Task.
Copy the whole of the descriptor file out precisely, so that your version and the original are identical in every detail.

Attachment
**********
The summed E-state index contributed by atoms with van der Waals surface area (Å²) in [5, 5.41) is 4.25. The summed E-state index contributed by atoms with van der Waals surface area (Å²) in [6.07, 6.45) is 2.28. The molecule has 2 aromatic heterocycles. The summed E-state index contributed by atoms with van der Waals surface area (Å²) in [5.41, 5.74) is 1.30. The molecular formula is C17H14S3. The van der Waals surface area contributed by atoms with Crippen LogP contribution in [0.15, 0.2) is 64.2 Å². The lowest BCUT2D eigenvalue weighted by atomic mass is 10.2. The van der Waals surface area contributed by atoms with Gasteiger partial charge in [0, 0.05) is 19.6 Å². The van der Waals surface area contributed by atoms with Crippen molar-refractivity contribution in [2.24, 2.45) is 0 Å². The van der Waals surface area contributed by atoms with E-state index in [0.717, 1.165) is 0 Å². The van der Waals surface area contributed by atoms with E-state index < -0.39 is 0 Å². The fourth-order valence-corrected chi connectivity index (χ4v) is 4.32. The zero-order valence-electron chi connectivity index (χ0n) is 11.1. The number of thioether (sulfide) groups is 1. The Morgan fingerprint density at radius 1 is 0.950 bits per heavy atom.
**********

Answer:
The summed E-state index contributed by atoms with van der Waals surface area (Å²) in [5, 5.41) is 4.25. The summed E-state index contributed by atoms with van der Waals surface area (Å²) in [6.07, 6.45) is 2.28. The molecule has 2 aromatic heterocycles. The summed E-state index contributed by atoms with van der Waals surface area (Å²) in [5.41, 5.74) is 1.30. The molecular formula is C17H14S3. The van der Waals surface area contributed by atoms with Crippen LogP contribution in [0.15, 0.2) is 64.2 Å². The lowest BCUT2D eigenvalue weighted by atomic mass is 10.2. The van der Waals surface area contributed by atoms with Gasteiger partial charge in [0, 0.05) is 19.6 Å². The van der Waals surface area contributed by atoms with Crippen molar-refractivity contribution in [2.24, 2.45) is 0 Å². The van der Waals surface area contributed by atoms with E-state index in [0.717, 1.165) is 0 Å². The van der Waals surface area contributed by atoms with E-state index < -0.39 is 0 Å². The fourth-order valence-corrected chi connectivity index (χ4v) is 4.32. The zero-order valence-electron chi connectivity index (χ0n) is 11.1. The number of thioether (sulfide) groups is 1. The Morgan fingerprint density at radius 1 is 0.950 bits per heavy atom.